High Court temporarily lifts ban on night travel

January 19, 2018 10:23 am
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While citing the night travel ban issued by NTSA, National Assembly Transport Committee chair David Pkosing said that the ban was not a permanent solution towards solving incidents of road carnage in the country/FILE

, NAIROBI, Kenya, Jan 19 – The High Court has temporarily lifted the ban on night travel imposed on Public Service Vehicles by the National Transport and Safety Authority.

High Court Judge Chacha Mwita suspended the ban pending hearing of an application filed by Activist Okiya Omtatah.

According to the suit, the ban is contrary to article 232 of the Constitution which requires provision to the public of timely, accurate information on the policy banning night travel for long distance PSVs.

“On December 31, the National Transport and Safety Authority and the National Police Service released an undated and unsigned joint press statement titled ‘Statement on Migaa Crash’ wherein they categorically stated: “The Authority in consultation with other relevant government agencies hereby suspend night travel for all long distance public service vehicles from December 31, 2017. All travel must be scheduled to take place between 6am and 7pm,” the petition stated.

The ban came into effect at the beginning of the year after a bus collided with a truck at Migaa along the Nakuru-Eldoret road claiming over 30 lives.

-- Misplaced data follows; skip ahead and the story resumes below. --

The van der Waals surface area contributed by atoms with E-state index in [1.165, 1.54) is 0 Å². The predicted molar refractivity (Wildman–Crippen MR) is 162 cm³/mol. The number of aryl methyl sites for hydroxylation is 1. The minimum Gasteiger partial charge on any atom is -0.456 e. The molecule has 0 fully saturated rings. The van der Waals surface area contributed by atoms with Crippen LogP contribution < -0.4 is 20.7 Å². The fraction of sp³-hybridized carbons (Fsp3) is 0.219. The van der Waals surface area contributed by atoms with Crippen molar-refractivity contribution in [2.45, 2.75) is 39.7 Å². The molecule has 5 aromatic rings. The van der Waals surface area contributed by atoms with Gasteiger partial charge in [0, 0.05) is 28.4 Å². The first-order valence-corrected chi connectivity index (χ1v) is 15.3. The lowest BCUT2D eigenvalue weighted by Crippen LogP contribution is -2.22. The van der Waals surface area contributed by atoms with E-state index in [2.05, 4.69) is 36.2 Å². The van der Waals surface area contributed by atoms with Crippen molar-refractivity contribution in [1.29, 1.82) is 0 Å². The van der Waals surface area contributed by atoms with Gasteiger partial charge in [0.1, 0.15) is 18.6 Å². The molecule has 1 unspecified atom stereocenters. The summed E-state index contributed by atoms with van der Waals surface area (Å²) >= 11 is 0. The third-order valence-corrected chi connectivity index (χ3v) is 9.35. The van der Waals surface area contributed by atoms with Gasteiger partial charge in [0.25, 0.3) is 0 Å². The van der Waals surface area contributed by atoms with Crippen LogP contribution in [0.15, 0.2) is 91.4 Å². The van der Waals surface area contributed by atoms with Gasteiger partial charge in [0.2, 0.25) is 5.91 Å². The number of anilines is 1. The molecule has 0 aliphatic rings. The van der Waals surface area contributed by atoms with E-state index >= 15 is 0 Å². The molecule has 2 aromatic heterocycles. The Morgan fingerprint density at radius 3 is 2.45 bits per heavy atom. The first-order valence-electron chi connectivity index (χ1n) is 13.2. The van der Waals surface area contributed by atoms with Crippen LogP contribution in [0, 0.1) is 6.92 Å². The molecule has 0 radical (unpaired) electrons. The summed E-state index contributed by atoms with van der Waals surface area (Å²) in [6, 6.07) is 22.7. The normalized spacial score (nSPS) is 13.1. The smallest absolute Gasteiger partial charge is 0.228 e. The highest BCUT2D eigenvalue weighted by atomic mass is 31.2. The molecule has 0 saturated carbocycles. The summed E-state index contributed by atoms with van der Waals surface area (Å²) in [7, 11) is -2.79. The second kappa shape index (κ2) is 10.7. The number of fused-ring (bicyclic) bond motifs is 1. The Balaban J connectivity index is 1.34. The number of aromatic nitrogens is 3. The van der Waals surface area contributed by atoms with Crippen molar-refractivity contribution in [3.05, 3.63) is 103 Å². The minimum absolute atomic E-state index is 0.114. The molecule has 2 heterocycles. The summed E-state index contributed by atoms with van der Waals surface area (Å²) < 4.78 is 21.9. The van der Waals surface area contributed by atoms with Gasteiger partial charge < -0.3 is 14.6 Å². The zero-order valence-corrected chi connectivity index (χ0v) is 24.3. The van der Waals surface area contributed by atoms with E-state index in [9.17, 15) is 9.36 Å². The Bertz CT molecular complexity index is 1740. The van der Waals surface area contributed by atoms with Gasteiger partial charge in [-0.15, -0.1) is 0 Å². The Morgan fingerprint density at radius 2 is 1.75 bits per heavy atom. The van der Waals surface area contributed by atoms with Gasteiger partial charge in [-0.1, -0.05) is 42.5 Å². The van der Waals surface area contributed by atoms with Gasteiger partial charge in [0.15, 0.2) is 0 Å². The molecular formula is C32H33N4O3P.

“The statement was a kneejerk reaction to the menace of road accidents on Kenyan roads. Since then the NTSA and police have been enforcing their grossly arbitrary, unreasonable, irrational, discriminatory, unscientific, and outright unlawful policy with NO regard for the affected public,” the petition reads.

Omtatah stated that to conform to the arbitrary and unreasonable travel timelines imposed, long distance passengers, including little children, are forced to spend long nights in the cold.

“The government has also not taken any measures to cushion PSV operators and other affected businesses from losses resulting from the ban,” Omtatah argues.

He also makes the case that the failure to submit the press statement effecting the ban to Parliament, for scrutiny, voided it.

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